Dispensing petrol as a fuel: Health and safety guidance for employees
- Petrol - the dangers
- What you need to know
- Risk assessment
- You also need to know...
- Personal protection and hygiene
- Dispensing petrol safely
- Make sure that...
- Fire precautions
- Further information
Do you work at a petrol filling-station or any other site where petrol is stored and dispensed as a fuel?
If so, this leaflet is for you. It explains what you and your employer need to do in order to safeguard your health and safety and that of others.
Petrol - the dangers
- Petrol is a highly flammable liquid which can give off flammable vapour, even at very low temperatures. This means there is always a risk of fire or explosion if a source of ignition is present;
- It floats on the surface of water and may travel long distances, eventually causing danger away from the place where it escaped;
- Petrol vapour does not disperse easily and may also travel long distances. It tends to sink to the lowest possible level and may collect in tanks, cavities, drains, pits, or other enclosed areas, where there is little air movement;
- Flammable atmospheres may be present in empty tanks and petrol cans. There is also a danger if petrol is spilled on clothing, rags etc;
- Petrol vapour can be harmful if inhaled. Petrol should not be swallowed and contact with the skin should be avoided.
What you need to know
Under the Health and Safety at Work Act your employer has a responsibility towards you, both to take all reasonable steps to ensure your safety, and to equip you to do your job without danger to yourself or others.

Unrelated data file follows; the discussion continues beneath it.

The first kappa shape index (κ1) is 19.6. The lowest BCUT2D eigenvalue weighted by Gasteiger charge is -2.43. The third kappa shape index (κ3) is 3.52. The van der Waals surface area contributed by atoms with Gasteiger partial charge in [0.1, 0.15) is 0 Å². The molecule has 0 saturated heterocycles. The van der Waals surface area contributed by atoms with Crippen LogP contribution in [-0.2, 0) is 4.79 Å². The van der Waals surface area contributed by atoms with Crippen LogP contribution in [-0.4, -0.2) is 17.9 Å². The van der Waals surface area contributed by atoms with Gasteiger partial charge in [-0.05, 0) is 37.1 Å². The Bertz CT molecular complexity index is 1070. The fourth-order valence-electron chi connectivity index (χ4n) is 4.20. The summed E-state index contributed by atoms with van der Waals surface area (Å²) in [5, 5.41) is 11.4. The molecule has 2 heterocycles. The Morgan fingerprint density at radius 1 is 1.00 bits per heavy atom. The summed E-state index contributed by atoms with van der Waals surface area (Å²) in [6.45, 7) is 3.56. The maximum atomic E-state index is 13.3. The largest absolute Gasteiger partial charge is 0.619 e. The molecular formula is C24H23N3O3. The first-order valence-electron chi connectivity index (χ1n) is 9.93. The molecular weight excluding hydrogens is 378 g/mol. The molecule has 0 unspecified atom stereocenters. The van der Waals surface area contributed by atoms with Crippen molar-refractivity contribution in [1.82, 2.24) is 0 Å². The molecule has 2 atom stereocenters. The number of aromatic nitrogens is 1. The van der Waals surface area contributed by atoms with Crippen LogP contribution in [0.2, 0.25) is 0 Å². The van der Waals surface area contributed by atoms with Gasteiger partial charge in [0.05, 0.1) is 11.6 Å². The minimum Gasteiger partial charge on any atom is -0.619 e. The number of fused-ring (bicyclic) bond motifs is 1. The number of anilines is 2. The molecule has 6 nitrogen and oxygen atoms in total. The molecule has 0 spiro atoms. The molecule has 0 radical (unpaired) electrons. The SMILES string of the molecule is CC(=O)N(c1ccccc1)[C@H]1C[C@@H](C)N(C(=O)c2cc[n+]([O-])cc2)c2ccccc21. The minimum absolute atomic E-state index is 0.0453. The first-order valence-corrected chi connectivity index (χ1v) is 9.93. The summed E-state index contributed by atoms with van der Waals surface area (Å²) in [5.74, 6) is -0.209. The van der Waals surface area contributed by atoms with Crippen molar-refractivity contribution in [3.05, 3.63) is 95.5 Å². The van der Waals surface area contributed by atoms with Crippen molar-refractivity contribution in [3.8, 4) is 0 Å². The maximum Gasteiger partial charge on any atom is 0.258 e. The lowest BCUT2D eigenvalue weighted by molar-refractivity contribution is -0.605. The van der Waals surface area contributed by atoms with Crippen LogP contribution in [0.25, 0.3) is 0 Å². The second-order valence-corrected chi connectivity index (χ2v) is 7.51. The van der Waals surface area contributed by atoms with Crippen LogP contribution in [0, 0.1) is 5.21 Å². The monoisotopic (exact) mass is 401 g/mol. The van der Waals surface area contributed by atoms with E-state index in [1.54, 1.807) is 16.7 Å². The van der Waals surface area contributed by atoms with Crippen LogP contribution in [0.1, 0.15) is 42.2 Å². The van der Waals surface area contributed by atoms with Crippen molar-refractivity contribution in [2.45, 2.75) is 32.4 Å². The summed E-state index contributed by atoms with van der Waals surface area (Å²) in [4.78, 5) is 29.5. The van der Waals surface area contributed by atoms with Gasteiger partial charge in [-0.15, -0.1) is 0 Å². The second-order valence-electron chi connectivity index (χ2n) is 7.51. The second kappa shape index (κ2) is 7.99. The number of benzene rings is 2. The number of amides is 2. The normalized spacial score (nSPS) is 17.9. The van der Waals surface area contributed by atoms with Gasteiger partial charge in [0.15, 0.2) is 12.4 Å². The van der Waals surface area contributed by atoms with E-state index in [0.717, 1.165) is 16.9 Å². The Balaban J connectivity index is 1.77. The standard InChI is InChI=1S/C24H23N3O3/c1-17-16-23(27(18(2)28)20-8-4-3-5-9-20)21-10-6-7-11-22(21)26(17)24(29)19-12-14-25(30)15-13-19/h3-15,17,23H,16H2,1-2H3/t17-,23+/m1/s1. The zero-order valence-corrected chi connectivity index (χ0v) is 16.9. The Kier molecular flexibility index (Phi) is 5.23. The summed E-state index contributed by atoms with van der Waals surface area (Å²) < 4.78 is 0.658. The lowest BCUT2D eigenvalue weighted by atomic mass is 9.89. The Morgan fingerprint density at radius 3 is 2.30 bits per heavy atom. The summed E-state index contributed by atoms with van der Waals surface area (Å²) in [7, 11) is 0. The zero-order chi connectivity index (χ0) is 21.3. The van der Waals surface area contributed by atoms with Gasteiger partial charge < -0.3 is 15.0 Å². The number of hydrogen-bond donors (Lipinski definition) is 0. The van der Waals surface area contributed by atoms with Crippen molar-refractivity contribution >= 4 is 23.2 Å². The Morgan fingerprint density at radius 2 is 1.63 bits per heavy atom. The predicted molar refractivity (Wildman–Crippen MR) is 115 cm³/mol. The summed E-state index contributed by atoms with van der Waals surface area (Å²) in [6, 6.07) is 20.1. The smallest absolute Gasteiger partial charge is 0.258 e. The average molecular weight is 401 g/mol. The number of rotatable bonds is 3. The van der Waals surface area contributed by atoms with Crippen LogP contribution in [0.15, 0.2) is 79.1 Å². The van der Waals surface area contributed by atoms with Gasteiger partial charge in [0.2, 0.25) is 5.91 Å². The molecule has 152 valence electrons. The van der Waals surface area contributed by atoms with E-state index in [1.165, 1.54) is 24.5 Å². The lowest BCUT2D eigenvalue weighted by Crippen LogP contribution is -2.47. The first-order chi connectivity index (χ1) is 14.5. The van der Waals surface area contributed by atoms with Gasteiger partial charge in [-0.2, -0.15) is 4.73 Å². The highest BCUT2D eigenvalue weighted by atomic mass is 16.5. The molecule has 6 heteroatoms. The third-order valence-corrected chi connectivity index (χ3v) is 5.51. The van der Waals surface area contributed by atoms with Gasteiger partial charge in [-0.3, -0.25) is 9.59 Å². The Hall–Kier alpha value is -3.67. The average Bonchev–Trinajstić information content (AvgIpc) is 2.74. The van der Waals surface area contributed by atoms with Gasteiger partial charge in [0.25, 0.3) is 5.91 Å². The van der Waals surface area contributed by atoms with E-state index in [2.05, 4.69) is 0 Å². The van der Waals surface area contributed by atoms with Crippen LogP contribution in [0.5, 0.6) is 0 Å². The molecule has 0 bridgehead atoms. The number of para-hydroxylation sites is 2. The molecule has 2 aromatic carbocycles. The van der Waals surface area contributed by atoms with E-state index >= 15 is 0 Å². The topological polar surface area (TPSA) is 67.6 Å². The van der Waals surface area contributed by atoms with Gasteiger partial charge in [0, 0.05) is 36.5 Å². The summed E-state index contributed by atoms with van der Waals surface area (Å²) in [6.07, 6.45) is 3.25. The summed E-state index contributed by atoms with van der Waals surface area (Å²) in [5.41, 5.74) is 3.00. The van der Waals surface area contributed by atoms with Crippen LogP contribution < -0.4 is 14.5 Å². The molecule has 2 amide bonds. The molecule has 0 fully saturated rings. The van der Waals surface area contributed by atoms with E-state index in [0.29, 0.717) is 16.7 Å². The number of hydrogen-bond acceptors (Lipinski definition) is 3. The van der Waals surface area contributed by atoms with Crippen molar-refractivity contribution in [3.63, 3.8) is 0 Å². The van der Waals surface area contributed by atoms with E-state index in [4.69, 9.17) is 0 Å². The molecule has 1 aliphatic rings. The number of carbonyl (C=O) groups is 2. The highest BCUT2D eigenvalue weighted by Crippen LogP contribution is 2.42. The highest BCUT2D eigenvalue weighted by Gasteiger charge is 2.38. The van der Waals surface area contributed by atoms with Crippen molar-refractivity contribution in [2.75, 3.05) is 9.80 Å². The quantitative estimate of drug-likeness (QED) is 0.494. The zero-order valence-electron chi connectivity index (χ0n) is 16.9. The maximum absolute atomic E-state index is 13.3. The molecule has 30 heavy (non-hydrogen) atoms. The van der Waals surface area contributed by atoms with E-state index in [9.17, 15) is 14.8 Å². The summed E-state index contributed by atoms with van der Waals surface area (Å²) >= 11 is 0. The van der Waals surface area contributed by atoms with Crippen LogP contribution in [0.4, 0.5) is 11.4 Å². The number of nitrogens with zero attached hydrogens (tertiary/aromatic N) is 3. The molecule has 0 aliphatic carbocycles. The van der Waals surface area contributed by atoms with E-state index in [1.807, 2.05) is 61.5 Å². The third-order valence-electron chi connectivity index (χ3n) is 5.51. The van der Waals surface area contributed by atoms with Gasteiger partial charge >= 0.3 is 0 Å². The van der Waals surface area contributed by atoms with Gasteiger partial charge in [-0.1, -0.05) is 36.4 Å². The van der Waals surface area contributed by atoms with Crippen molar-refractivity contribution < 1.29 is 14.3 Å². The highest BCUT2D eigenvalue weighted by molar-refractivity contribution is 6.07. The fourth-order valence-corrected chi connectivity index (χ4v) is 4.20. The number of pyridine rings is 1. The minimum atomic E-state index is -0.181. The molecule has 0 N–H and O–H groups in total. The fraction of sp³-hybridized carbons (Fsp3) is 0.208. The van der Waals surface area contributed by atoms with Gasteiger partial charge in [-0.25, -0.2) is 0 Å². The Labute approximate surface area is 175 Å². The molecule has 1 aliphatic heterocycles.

You also have a duty to look after your own safety and that of others.
Your employer has a legal responsibility to carry out an assessment of the risks arising from the operation of your site and to take steps to eliminate or control those risks. You should inform your employer if you identify any potentially dangerous situations which are not being controlled. The essential steps to the risk assessment are:
- Step 1 - Look for the hazards;
- Step 2 - Decide who might be harmed and how;
- Step 3 - Evaluate the risks arising from the hazards and decide whether existing precautions are adequate or more should be done;
- Step 4 - Record the significant findings of the assessment;
- Step 5 - Review the assessment from time to time and revise it if necessary.
You should have received training on the correct safety procedures for any of the following tasks for which you are responsible:
- Operating dispensing equipment, and recognising and reporting faults;
- Recording tank contents and meter readings;
- Using other site equipment, and recognising and reporting faults;
- Dealing with potential danger, including the use of firefighting equipment, dealing with leakages and spillages, notifying the emergency services and recording accident damage;
- Procedures when delivery of petrol takes place - only people appointed and trained as 'competent persons' under the appropriate Regulations may receive deliveries;
- Procedures for dispenser switch-off, tanker parking, tanker and tank dip checks or gauge readings, petroleum certification, and completion of fuel stock control records;
- Site opening and closing procedures;
- Dealing with customer queries regarding safety.
A record of this training should be maintained by your employer.
You also need to know...
- the danger zones on site and the special precautions needed there;
- the safety standards on receipt of deliveries;
- the importance to safety of a clean and tidy forecourt with no flammable materials in danger zones;
- site security practices and how to follow them;
Personal protection and hygiene